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A Social Justice Advocate’s Perspective on Call Out Culture, Identity Politics, and Political Correctness – Julia Serano
March 22 @ 5:00 pm - 7:00 pm| Free
Minsky Recital Hall, University of Maine, March 22, 2018, 5:00-7:00 pm
Julia Serano, author of Whipping Girl, will offer this public talk and a poetry workshop (Coe Room, Memorial Union, 1:30 pm on March 22). This event is co-sponsored by Women’s Gender & Sexuality Studies, the Division of Student Life, and a grant from the Dr. Anne Margaret Johnstone Lecture Fund.
Over the last century, social justice activism has played a crucial role in challenging prejudice and promoting equity for women, people of color, people with disabilities, LGBTQ+ people, and other marginalized groups. While most of us profess support for these past accomplishments, we may nevertheless resist newer expressions of social justice activism, or dismiss them as examples of “call-out culture,” “identity politics,” or “political correctness” run amok. In this talk, author and activist Julia Serano addresses this discrepancy. Julia has written (particularly in her books Excluded and Outspoken) about how social justice movements sometimes become too exclusive, inflexible, or counterproductive – tendencies that likely contribute to resistance toward contemporary activism, and for which Julia has suggested potential remedies. Julia also demonstrates how the general public’s lack of awareness about how prejudice and discrimination actually work, and how activists can effectively counter them, is a major factor driving this resistance. Striving to generate more light than heat, and to remain accessible to activists and non-activists alike, Julia will discuss the purpose of social justice activism and its limitations.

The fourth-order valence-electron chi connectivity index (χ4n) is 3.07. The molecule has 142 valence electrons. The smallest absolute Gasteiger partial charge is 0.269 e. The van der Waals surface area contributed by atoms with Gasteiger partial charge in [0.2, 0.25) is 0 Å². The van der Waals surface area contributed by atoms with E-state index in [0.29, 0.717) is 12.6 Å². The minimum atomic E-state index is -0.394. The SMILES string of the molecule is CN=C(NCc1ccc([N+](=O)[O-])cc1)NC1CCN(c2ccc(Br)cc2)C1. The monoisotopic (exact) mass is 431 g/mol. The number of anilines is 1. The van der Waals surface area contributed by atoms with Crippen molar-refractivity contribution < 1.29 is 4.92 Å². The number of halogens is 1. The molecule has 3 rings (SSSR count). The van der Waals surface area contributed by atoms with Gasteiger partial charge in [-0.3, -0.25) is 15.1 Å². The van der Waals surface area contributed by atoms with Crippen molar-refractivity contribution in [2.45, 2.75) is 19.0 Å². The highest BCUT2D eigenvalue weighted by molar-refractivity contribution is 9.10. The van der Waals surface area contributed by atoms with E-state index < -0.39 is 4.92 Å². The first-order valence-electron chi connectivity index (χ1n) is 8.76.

This event is free and open to the public on a a first come, first served basis.